Banking sector's capital position remained strong and net interest income continued to grow – signs of a rise in credit risks in real estate and construction industry loans

The banking sector’s capital position improved slightly in the first two quarters of 2023. The banking sector's Common Equity Tier 1 (CET1) capital ratio at the end of June was 17.4% (12/2022: 17.2%) and the total capital ratio was 20.9% (12/2022: 20.6%). Net interest income continued to grow robustly, and the banking sector’s operating result improved significantly compared to the corresponding period the previous year. In addition to the growth in net interest income, the significantly stronger operating result was also partly explained by the moderate increase in expenses, as well as non-recurring charges in the reference period.

The banking sector’s non-performing assets relative to the credit stock remained at a low level, despite signs of a slight increase in the area of household loans. The Finnish banking sector’s non-performing assets remained among the lowest in Europe, however. Movements of loans between the stages of impairment are already signalling more strongly a growth in credit risks both in household and corporate loans. The heightened risks in the real estate market have been reflected as an increase in credit risks, particularly in loans to the real estate and construction sectors. The Finnish banking sector is very interconnected with the developments of the real estate market, as loans backed by residential and commercial real estate loans account for nearly 60% of banks’ stock of household and corporate loans. The liquidity position of Finnish banks has remained stable.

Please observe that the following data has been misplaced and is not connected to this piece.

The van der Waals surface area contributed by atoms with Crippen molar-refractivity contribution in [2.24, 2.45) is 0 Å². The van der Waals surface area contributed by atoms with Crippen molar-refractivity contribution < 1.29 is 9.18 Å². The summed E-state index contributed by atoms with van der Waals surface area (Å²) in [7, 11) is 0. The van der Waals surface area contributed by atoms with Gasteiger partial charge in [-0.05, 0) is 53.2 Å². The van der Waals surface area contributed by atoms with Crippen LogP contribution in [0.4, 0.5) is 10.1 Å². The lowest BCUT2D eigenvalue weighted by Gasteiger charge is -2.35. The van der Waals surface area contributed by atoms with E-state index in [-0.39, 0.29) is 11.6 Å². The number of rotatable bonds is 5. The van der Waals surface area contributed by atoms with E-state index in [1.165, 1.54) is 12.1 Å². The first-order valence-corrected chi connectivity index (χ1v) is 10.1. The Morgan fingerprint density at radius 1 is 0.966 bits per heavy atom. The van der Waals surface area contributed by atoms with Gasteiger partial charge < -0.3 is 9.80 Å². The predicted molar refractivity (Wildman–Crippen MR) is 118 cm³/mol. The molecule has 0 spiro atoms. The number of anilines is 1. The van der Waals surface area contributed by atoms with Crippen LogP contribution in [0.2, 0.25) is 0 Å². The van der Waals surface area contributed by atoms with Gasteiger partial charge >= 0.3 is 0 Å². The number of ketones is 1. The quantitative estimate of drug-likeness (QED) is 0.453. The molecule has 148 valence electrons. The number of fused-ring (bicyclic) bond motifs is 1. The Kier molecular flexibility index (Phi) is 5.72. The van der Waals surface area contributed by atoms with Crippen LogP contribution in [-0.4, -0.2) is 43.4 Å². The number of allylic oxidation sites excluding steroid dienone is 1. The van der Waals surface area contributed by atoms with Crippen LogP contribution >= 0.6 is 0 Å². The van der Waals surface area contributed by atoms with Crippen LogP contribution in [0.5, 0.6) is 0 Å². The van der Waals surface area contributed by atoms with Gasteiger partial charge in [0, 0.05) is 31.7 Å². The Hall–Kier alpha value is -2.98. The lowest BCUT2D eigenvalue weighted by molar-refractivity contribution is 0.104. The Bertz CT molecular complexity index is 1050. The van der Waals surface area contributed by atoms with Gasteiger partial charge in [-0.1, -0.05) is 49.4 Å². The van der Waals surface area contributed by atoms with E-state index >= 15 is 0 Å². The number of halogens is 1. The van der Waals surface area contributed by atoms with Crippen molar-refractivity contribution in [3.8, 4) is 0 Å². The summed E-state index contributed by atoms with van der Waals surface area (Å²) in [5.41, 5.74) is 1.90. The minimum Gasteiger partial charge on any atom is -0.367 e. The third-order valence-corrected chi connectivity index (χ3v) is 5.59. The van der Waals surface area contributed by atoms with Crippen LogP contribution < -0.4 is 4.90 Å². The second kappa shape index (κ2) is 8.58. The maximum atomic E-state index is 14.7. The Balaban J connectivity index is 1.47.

Employee pension sector solvency ratio unchanged

The employee pension sector's solvency ratio (126.9%) remained virtually unchanged, as return on investment (3.1%) was close to the required return on technical provisions (3.2%). The change in the value of investment assets was affected by the positive return on equities and fixed-income investments. Growth in the share of illiquid investments, such as private equity, real estate and hedge fund investments, came to a halt in the first half of the year and was 44%. Real estate investments account for some 13% of the employee pension institutions’ total investments. The majority of real estate investments are domestic real estate holdings. The risk-based solvency position weakened to 1.6 (12/2022: 1.7), due to higher risk taking. Employee pension institutions’ stress resilience against equity shocks is still reasonable.